Travelling with your Companion
Travelling with a dog on the back of a bakkie – tied or otherwise – is unacceptable. This practice poses dangers not only for the dog itself but for other road users and pedestrians.
"Don't do it” is the best advice we can give.
The dreadful practice of transporting pets inside a furniture van is also unacceptable for obvious reasons. There are documented cases of accidents on the road and pets escaping or being left inside the vehicle for prolonged periods and suffering terribly.
Pets are not furniture.
If travelling by road with a pet
- FEED LIGHTLY two to three hours before departure. Don't feed your animal in a moving vehicle.
- BRING THE BASICS with you such as food and water, bowls, leashes, a "poop scoop”, plastic bag etc. Unexpected delays may mean you might have to use any or all of them.
- IDENTIFY YOUR PET. Microchip identification is recommended. We suggest that for a journey of considerable distance (such as when relocating to another province), you might wish to place a temporary disc on your pet's collar. This would give the destination information and a cell phone contact number.
- HARNESS rather than leash your dog inside the vehicle. For smaller animals, a well-ventilated crate is recommended.
- KEEP HEADS INSIDE THE VEHICLE for safety's sake. If a pet hangs its head outside a moving vehicle, it can lead to injuries from flying objects, inner ear damage or even lung infections. It's safer all round to keep those heads inside.
- CONSIDER BARRIERS for what is the pet carrying area, be it the back seat, the "hatch” part of the vehicle or beneath the bakkie's canopy. It is much safer especially in the event of an accident or sudden braking. It might be a good idea to water-proof seat covers with a thick plastic and to do the same to floors in the vehicle for ease of clean-up in accidents do happen.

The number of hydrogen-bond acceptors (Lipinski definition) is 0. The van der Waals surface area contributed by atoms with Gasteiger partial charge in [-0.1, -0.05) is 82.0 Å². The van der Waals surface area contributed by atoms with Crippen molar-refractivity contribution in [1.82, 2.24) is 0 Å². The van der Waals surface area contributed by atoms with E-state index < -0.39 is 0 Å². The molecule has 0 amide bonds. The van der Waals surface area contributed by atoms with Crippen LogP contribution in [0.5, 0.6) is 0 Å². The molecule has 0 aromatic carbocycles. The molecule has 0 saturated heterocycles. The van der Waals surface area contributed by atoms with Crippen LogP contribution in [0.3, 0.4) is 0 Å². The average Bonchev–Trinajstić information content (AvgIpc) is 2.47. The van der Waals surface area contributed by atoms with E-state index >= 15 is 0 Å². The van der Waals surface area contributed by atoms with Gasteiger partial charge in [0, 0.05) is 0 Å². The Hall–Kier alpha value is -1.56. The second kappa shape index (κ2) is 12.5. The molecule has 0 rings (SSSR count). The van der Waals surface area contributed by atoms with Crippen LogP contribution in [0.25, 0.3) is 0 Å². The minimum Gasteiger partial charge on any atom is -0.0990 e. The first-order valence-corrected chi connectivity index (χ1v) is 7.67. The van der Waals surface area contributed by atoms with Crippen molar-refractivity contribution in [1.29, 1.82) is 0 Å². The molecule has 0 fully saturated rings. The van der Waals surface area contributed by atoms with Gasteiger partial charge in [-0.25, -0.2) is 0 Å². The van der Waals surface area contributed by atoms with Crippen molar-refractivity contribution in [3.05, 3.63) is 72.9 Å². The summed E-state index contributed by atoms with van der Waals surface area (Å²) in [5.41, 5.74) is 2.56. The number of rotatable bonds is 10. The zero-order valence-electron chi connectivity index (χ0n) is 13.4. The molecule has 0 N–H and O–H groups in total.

- Flying with your pet can be a perilous proposition. Our advice is don't do it for frivolous reasons. Travelling by air with your pet is necessary when you are relocating to another province or country. Some airlines even permit a pet in the cabin of the aircraft – suitably boxed, of course. If you must fly with an animal, then take these steps to make sure you and your pet arrive at your destination safely.
- SEE YOUR VET Check out any requirements and make sure that all vaccinations are up-to-date before the trip.
If travelling by air with a pet
TELL AIRLINE EMPLOYEES
Let your travel agent and flight attendants know that you are travelling with a pet. They can help out if any delays or snags occur.
CARRY A PHOTO
Just in case something does go wrong, have a photo handy. Microchip identification plus a collar and tag are essential.
USE A CRATE
The pet carrying box should ideally be large enough for your pet to stand and to change position comfortably. Make sure that "LIVE ANIMAL” is written largely in bold letters on top and it might help to add a photo of the animal to the top of the crate as well. Also, make sure that all travel and destination information are written in the crate.
Updated: 29 November 2012